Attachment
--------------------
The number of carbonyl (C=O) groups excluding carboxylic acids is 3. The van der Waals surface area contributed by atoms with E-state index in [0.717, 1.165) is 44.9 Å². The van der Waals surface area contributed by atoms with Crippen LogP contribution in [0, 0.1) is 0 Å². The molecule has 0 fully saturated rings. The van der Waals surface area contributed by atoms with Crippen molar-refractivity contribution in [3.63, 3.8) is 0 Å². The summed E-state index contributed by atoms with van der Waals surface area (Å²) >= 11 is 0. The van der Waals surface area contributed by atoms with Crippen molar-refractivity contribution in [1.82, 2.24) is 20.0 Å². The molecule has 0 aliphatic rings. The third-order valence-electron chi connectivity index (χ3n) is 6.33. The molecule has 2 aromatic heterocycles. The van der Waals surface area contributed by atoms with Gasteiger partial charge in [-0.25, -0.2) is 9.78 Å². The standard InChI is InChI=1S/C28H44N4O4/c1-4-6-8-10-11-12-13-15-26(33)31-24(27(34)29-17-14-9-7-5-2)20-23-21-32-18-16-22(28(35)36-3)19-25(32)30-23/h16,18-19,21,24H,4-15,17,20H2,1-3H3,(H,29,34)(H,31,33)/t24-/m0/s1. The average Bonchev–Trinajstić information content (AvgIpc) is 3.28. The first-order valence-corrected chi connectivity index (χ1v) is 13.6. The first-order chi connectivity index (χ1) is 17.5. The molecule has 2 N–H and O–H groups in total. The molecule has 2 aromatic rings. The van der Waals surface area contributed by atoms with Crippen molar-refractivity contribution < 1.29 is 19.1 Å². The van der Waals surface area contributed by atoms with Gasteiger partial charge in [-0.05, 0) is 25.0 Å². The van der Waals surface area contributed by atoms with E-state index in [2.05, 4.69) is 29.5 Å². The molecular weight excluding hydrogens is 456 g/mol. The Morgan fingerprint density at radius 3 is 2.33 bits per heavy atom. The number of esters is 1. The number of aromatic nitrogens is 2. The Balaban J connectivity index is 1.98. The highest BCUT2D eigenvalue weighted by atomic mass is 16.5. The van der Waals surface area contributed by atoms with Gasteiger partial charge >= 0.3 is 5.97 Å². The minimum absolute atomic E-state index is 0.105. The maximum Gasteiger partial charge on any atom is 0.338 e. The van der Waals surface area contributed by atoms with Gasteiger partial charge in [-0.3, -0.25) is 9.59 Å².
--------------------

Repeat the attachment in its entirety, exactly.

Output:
The number of carbonyl (C=O) groups excluding carboxylic acids is 3. The van der Waals surface area contributed by atoms with E-state index in [0.717, 1.165) is 44.9 Å². The van der Waals surface area contributed by atoms with Crippen LogP contribution in [0, 0.1) is 0 Å². The molecule has 0 fully saturated rings. The van der Waals surface area contributed by atoms with Crippen molar-refractivity contribution in [3.63, 3.8) is 0 Å². The summed E-state index contributed by atoms with van der Waals surface area (Å²) >= 11 is 0. The van der Waals surface area contributed by atoms with Crippen molar-refractivity contribution in [1.82, 2.24) is 20.0 Å². The molecule has 0 aliphatic rings. The third-order valence-electron chi connectivity index (χ3n) is 6.33. The molecule has 2 aromatic heterocycles. The van der Waals surface area contributed by atoms with Gasteiger partial charge in [-0.25, -0.2) is 9.78 Å². The standard InChI is InChI=1S/C28H44N4O4/c1-4-6-8-10-11-12-13-15-26(33)31-24(27(34)29-17-14-9-7-5-2)20-23-21-32-18-16-22(28(35)36-3)19-25(32)30-23/h16,18-19,21,24H,4-15,17,20H2,1-3H3,(H,29,34)(H,31,33)/t24-/m0/s1. The average Bonchev–Trinajstić information content (AvgIpc) is 3.28. The first-order valence-corrected chi connectivity index (χ1v) is 13.6. The first-order chi connectivity index (χ1) is 17.5. The molecule has 2 N–H and O–H groups in total. The molecule has 2 aromatic rings. The van der Waals surface area contributed by atoms with Crippen molar-refractivity contribution < 1.29 is 19.1 Å². The van der Waals surface area contributed by atoms with Gasteiger partial charge in [-0.05, 0) is 25.0 Å². The van der Waals surface area contributed by atoms with E-state index in [2.05, 4.69) is 29.5 Å². The molecular weight excluding hydrogens is 456 g/mol. The Morgan fingerprint density at radius 3 is 2.33 bits per heavy atom. The number of esters is 1. The number of aromatic nitrogens is 2. The Balaban J connectivity index is 1.98. The highest BCUT2D eigenvalue weighted by atomic mass is 16.5. The van der Waals surface area contributed by atoms with Gasteiger partial charge >= 0.3 is 5.97 Å². The minimum absolute atomic E-state index is 0.105. The maximum Gasteiger partial charge on any atom is 0.338 e. The van der Waals surface area contributed by atoms with Gasteiger partial charge in [-0.3, -0.25) is 9.59 Å².